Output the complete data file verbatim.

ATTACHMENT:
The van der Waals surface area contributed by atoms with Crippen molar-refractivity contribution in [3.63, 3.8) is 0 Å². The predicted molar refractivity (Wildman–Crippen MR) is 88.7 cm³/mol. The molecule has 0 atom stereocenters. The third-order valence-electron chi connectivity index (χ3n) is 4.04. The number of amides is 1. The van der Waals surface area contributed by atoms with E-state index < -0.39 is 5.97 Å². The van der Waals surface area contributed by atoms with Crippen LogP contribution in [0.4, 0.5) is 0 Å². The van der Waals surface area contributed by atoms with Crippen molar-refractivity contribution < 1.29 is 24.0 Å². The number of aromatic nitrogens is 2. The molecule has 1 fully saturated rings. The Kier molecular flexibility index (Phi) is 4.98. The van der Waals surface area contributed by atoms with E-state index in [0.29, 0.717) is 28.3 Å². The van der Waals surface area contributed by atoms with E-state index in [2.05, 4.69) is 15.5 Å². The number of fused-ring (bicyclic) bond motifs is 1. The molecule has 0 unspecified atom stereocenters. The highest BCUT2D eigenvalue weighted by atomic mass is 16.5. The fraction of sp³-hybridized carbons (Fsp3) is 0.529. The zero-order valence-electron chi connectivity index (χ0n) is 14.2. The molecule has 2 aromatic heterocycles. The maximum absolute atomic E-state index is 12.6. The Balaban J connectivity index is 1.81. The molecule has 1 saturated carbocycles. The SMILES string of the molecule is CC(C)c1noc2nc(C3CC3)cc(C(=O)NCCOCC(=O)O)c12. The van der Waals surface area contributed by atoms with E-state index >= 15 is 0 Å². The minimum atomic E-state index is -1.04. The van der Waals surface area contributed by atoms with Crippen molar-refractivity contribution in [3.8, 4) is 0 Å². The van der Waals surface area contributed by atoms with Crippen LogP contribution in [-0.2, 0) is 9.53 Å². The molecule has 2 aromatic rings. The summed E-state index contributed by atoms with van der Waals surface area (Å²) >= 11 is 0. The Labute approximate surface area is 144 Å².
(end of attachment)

The van der Waals surface area contributed by atoms with Crippen molar-refractivity contribution in [3.63, 3.8) is 0 Å². The predicted molar refractivity (Wildman–Crippen MR) is 88.7 cm³/mol. The molecule has 0 atom stereocenters. The third-order valence-electron chi connectivity index (χ3n) is 4.04. The number of amides is 1. The van der Waals surface area contributed by atoms with E-state index < -0.39 is 5.97 Å². The van der Waals surface area contributed by atoms with Crippen LogP contribution in [0.4, 0.5) is 0 Å². The van der Waals surface area contributed by atoms with Crippen molar-refractivity contribution < 1.29 is 24.0 Å². The number of aromatic nitrogens is 2. The molecule has 1 fully saturated rings. The Kier molecular flexibility index (Phi) is 4.98. The van der Waals surface area contributed by atoms with E-state index in [0.29, 0.717) is 28.3 Å². The van der Waals surface area contributed by atoms with E-state index in [2.05, 4.69) is 15.5 Å². The number of fused-ring (bicyclic) bond motifs is 1. The molecule has 0 unspecified atom stereocenters. The highest BCUT2D eigenvalue weighted by atomic mass is 16.5. The fraction of sp³-hybridized carbons (Fsp3) is 0.529. The zero-order valence-electron chi connectivity index (χ0n) is 14.2. The molecule has 2 aromatic heterocycles. The maximum absolute atomic E-state index is 12.6. The Balaban J connectivity index is 1.81. The molecule has 1 saturated carbocycles. The SMILES string of the molecule is CC(C)c1noc2nc(C3CC3)cc(C(=O)NCCOCC(=O)O)c12. The van der Waals surface area contributed by atoms with E-state index >= 15 is 0 Å². The minimum atomic E-state index is -1.04. The van der Waals surface area contributed by atoms with Crippen molar-refractivity contribution in [3.8, 4) is 0 Å². The van der Waals surface area contributed by atoms with Crippen LogP contribution in [-0.2, 0) is 9.53 Å². The molecule has 2 aromatic rings. The summed E-state index contributed by atoms with van der Waals surface area (Å²) >= 11 is 0. The Labute approximate surface area is 144 Å².